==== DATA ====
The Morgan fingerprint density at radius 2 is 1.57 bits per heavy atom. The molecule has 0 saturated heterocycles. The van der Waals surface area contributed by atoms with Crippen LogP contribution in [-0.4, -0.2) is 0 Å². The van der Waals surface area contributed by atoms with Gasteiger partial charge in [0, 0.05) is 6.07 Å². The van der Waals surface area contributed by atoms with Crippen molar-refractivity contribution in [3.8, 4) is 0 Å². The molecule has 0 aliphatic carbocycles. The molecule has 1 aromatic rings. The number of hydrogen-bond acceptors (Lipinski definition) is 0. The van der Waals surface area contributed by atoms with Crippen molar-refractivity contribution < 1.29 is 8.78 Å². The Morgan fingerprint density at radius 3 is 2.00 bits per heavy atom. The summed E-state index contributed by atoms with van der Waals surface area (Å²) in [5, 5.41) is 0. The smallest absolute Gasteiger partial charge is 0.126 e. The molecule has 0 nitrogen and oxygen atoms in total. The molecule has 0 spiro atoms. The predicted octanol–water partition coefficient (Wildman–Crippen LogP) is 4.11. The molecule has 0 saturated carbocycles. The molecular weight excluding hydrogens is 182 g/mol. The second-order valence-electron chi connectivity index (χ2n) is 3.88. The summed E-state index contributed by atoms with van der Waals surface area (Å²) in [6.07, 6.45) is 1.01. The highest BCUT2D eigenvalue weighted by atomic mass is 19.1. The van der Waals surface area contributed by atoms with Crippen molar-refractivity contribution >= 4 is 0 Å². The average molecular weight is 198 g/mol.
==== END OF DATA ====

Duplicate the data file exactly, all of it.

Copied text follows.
The Morgan fingerprint density at radius 2 is 1.57 bits per heavy atom. The molecule has 0 saturated heterocycles. The van der Waals surface area contributed by atoms with Crippen LogP contribution in [-0.4, -0.2) is 0 Å². The van der Waals surface area contributed by atoms with Gasteiger partial charge in [0, 0.05) is 6.07 Å². The van der Waals surface area contributed by atoms with Crippen molar-refractivity contribution in [3.8, 4) is 0 Å². The molecule has 0 aliphatic carbocycles. The molecule has 1 aromatic rings. The number of hydrogen-bond acceptors (Lipinski definition) is 0. The van der Waals surface area contributed by atoms with Crippen molar-refractivity contribution < 1.29 is 8.78 Å². The Morgan fingerprint density at radius 3 is 2.00 bits per heavy atom. The summed E-state index contributed by atoms with van der Waals surface area (Å²) in [5, 5.41) is 0. The smallest absolute Gasteiger partial charge is 0.126 e. The molecule has 0 nitrogen and oxygen atoms in total. The molecule has 0 spiro atoms. The predicted octanol–water partition coefficient (Wildman–Crippen LogP) is 4.11. The molecule has 0 saturated carbocycles. The molecular weight excluding hydrogens is 182 g/mol. The second-order valence-electron chi connectivity index (χ2n) is 3.88. The summed E-state index contributed by atoms with van der Waals surface area (Å²) in [6.07, 6.45) is 1.01. The highest BCUT2D eigenvalue weighted by atomic mass is 19.1. The van der Waals surface area contributed by atoms with Crippen molar-refractivity contribution >= 4 is 0 Å². The average molecular weight is 198 g/mol.